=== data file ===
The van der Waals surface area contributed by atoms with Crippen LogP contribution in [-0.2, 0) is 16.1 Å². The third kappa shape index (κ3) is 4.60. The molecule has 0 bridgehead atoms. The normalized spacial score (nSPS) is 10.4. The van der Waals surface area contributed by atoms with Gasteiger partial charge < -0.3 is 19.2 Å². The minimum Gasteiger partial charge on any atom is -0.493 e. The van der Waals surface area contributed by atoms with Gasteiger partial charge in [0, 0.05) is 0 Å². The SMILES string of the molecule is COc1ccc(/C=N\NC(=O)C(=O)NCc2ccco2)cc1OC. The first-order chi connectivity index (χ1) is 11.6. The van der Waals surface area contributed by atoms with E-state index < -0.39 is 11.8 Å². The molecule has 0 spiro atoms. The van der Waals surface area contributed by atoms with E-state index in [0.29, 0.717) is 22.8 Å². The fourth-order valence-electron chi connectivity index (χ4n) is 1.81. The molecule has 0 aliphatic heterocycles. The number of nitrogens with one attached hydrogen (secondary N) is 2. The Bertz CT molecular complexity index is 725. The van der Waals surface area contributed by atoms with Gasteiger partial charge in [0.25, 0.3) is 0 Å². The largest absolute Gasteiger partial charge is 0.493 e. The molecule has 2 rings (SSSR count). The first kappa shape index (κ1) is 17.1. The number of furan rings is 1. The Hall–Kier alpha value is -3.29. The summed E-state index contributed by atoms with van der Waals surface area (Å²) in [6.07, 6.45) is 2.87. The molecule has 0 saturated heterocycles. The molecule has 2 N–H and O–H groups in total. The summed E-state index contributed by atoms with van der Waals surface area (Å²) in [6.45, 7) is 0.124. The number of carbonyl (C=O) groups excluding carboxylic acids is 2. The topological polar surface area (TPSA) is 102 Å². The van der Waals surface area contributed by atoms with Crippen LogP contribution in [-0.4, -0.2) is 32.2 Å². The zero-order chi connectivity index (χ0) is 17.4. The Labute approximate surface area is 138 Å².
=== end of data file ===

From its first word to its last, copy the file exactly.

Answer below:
The van der Waals surface area contributed by atoms with Crippen LogP contribution in [-0.2, 0) is 16.1 Å². The third kappa shape index (κ3) is 4.60. The molecule has 0 bridgehead atoms. The normalized spacial score (nSPS) is 10.4. The van der Waals surface area contributed by atoms with Gasteiger partial charge < -0.3 is 19.2 Å². The minimum Gasteiger partial charge on any atom is -0.493 e. The van der Waals surface area contributed by atoms with Gasteiger partial charge in [0, 0.05) is 0 Å². The SMILES string of the molecule is COc1ccc(/C=N\NC(=O)C(=O)NCc2ccco2)cc1OC. The first-order chi connectivity index (χ1) is 11.6. The van der Waals surface area contributed by atoms with E-state index < -0.39 is 11.8 Å². The molecule has 0 spiro atoms. The van der Waals surface area contributed by atoms with E-state index in [0.29, 0.717) is 22.8 Å². The fourth-order valence-electron chi connectivity index (χ4n) is 1.81. The molecule has 0 aliphatic heterocycles. The number of nitrogens with one attached hydrogen (secondary N) is 2. The Bertz CT molecular complexity index is 725. The van der Waals surface area contributed by atoms with Gasteiger partial charge in [0.25, 0.3) is 0 Å². The largest absolute Gasteiger partial charge is 0.493 e. The molecule has 2 rings (SSSR count). The first kappa shape index (κ1) is 17.1. The number of furan rings is 1. The Hall–Kier alpha value is -3.29. The summed E-state index contributed by atoms with van der Waals surface area (Å²) in [6.07, 6.45) is 2.87. The molecule has 0 saturated heterocycles. The molecule has 2 N–H and O–H groups in total. The summed E-state index contributed by atoms with van der Waals surface area (Å²) in [6.45, 7) is 0.124. The number of carbonyl (C=O) groups excluding carboxylic acids is 2. The topological polar surface area (TPSA) is 102 Å². The van der Waals surface area contributed by atoms with Crippen LogP contribution in [-0.4, -0.2) is 32.2 Å². The zero-order chi connectivity index (χ0) is 17.4. The Labute approximate surface area is 138 Å².